This has been a good lesson for all angling I find. Each of us has their own limitations on time, locations and freedom. Why, then, feel short changed or compare your lot to the latest Instagram feed or the  next man’s catch of the season? It’s up to each of us to value our own angling, on its own merits. And on that basis, success just means seizing the hour and relishing every cast and every fish.

Blennies and wrasse in the best of company

Another excellent method when it comes to making the most of just a spare hour or three is LRF fishing here in Devon. With virtually no preparation time at all, I can be on the coast and fishing in half an hour flat, which is a massive help with family life. Make it an early start and it’s possible to fish a decent session and still be home for lunch- which was exactly what I did this week.

Ben Bassett Richard Salter LRF fishing

As anyone who has grabbed my latest book Hooked on Lure Fishing will have seen, this branch of angling is highly sociable and is all the richer for its thriving, refreshingly open, network of anglers. With no exclusive venues or one upmanship, I’ve yet to find a fellow LRF-er that I didn’t get on with and hopefully this shows in the book. Various talented anglers helped with photography and species notes from their neck of the woods – and so it seemed criminal that I had yet to fish with LRF addict and YouTube film creator Richard Salter and only very recently done so with blogger and species hunter Ben Bassett, two very accomplished fellow Devonian lure anglers who you may already know.

In any normal circumstances I’d have shaken these chaps warmly by the hand. But in true 2020 style, it was more a case of a friendly nod of the head as we met up in a random carpark in Budleigh Salterton. Probably just as well our chosen weapons for this sort of fishing tend to be around the two metre mark!

Quite well known for its sea fishing, Budleigh was the place I caught my first ever mackerel, circa 1992. With reports of odd gurnard showing, I was excited to return with much lighter tackle than the beachcaster of those days (although with the lack of barber services due to lockdown, I have a similarly terrible haircut).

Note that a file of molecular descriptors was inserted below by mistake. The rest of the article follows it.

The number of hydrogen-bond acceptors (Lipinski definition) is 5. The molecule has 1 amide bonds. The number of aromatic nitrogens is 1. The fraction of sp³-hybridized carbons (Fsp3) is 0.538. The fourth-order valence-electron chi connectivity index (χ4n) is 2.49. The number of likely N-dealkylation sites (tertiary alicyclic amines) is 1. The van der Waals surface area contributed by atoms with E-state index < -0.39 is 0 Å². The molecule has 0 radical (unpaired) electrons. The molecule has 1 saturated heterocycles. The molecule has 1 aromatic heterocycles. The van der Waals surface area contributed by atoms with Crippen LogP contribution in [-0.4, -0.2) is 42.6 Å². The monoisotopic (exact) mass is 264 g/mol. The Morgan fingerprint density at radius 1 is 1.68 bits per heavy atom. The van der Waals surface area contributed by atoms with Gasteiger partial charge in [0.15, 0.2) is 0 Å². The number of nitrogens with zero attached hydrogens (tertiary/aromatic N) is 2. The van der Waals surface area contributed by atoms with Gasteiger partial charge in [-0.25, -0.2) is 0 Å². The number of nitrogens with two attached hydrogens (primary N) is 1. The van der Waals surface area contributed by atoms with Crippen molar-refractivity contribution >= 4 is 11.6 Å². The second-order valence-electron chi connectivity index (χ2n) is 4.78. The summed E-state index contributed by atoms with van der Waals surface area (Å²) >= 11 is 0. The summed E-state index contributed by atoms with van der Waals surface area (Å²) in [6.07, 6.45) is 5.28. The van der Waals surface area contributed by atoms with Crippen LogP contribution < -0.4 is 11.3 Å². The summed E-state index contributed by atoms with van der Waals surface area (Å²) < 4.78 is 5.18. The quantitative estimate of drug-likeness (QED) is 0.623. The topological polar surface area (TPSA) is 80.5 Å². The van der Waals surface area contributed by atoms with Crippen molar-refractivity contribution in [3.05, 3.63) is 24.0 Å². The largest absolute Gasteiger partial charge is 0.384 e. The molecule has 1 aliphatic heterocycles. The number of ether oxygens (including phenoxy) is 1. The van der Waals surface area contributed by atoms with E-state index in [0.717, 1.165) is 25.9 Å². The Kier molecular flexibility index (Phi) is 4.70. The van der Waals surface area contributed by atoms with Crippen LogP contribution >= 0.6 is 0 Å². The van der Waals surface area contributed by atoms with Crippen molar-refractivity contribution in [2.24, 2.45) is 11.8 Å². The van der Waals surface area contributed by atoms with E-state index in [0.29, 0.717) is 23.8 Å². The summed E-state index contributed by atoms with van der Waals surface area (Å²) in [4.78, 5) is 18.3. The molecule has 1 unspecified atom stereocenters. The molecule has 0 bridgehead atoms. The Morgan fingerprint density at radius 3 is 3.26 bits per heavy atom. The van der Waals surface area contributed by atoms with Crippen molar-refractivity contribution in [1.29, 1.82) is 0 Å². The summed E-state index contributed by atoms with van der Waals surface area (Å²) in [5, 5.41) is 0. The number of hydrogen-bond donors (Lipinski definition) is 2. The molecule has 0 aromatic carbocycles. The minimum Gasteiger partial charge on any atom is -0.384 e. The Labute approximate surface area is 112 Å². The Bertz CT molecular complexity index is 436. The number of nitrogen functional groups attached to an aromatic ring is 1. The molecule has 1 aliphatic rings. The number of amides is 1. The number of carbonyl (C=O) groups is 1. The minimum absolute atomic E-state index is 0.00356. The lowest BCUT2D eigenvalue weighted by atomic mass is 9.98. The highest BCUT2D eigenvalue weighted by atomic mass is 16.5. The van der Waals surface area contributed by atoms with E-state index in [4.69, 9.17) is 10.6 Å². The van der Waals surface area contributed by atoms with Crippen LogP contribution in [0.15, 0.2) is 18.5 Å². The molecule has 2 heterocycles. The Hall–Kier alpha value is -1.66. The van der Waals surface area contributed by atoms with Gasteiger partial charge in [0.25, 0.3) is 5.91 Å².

The whole topic of LRF fishing with metals is a fascinating one, I find. Most of us will have caught the speedy, midwater fish like mackerel, scad and pollack on these lures, but using them on the bottom with a slower, bounce-the-sea-bed style jigging retrieves is another ballgame. I must admit, it still sometimes feels weird to me. I also tend to tip my metals with Isome- often converting lures where necessary.

Not so for Ben and Rich, though, who have had some excellent fish, from greater weavers to turbot, by fishing plain old untampered with metals across the bottom. And with the gurnard still a fish I’ve been desperate to catch on a lure, I was most interested to join them.

A couple of hours in, however, and fishing right through high tide, Richard’s lost tiddler was the closest we came to a fish. Annoyingly, I’d also decorated the sea bed with a couple of my choice metals ( I really must try a weaker link from lure to hook next time- a trick that has spared me losses before!). Even the local bait anglers, after bass and the larger dogfish species, hadn’t had a touch- and so we decided we’d swiftly move on to Exmouth.

Exmouth LRF sea fishing lure

A smart plan, it seemed. Although most of the Harbour is out of bounds these days, there is an extensive area of boulders and rocky little pockets nearby that is always worth a blast for mini species. Weirdly, the concept is similar to my trout fishing earlier in this blog post on that level; you aim for the little sheltered bits of space in gushing current and as often as not, there’s a fish hiding.